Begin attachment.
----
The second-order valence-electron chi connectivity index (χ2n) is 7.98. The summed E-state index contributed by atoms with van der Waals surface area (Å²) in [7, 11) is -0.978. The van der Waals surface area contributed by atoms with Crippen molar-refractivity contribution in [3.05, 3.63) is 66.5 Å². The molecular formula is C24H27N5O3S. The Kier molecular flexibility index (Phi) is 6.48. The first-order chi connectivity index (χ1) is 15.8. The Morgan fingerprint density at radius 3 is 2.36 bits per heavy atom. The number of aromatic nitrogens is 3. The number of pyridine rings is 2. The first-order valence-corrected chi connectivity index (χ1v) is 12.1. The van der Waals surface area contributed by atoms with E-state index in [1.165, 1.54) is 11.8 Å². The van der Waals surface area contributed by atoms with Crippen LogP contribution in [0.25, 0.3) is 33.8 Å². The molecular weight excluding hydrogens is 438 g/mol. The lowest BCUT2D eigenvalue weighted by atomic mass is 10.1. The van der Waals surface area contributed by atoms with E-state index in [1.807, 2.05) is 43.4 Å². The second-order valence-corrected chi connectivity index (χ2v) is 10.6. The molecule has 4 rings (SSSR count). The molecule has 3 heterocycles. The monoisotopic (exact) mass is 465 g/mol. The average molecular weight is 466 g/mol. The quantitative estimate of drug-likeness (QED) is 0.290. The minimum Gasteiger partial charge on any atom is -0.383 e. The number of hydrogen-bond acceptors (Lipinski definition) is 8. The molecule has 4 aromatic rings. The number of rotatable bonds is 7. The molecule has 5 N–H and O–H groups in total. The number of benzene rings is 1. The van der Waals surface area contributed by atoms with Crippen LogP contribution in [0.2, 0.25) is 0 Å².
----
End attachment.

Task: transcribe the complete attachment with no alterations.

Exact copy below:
The second-order valence-electron chi connectivity index (χ2n) is 7.98. The summed E-state index contributed by atoms with van der Waals surface area (Å²) in [7, 11) is -0.978. The van der Waals surface area contributed by atoms with Crippen molar-refractivity contribution in [3.05, 3.63) is 66.5 Å². The molecular formula is C24H27N5O3S. The Kier molecular flexibility index (Phi) is 6.48. The first-order chi connectivity index (χ1) is 15.8. The Morgan fingerprint density at radius 3 is 2.36 bits per heavy atom. The number of aromatic nitrogens is 3. The number of pyridine rings is 2. The first-order valence-corrected chi connectivity index (χ1v) is 12.1. The van der Waals surface area contributed by atoms with E-state index in [1.165, 1.54) is 11.8 Å². The van der Waals surface area contributed by atoms with Crippen LogP contribution in [0.25, 0.3) is 33.8 Å². The molecular weight excluding hydrogens is 438 g/mol. The lowest BCUT2D eigenvalue weighted by atomic mass is 10.1. The van der Waals surface area contributed by atoms with E-state index in [1.807, 2.05) is 43.4 Å². The second-order valence-corrected chi connectivity index (χ2v) is 10.6. The molecule has 4 rings (SSSR count). The molecule has 3 heterocycles. The monoisotopic (exact) mass is 465 g/mol. The average molecular weight is 466 g/mol. The quantitative estimate of drug-likeness (QED) is 0.290. The minimum Gasteiger partial charge on any atom is -0.383 e. The number of hydrogen-bond acceptors (Lipinski definition) is 8. The molecule has 4 aromatic rings. The number of rotatable bonds is 7. The molecule has 5 N–H and O–H groups in total. The number of benzene rings is 1. The van der Waals surface area contributed by atoms with Crippen LogP contribution in [0.2, 0.25) is 0 Å².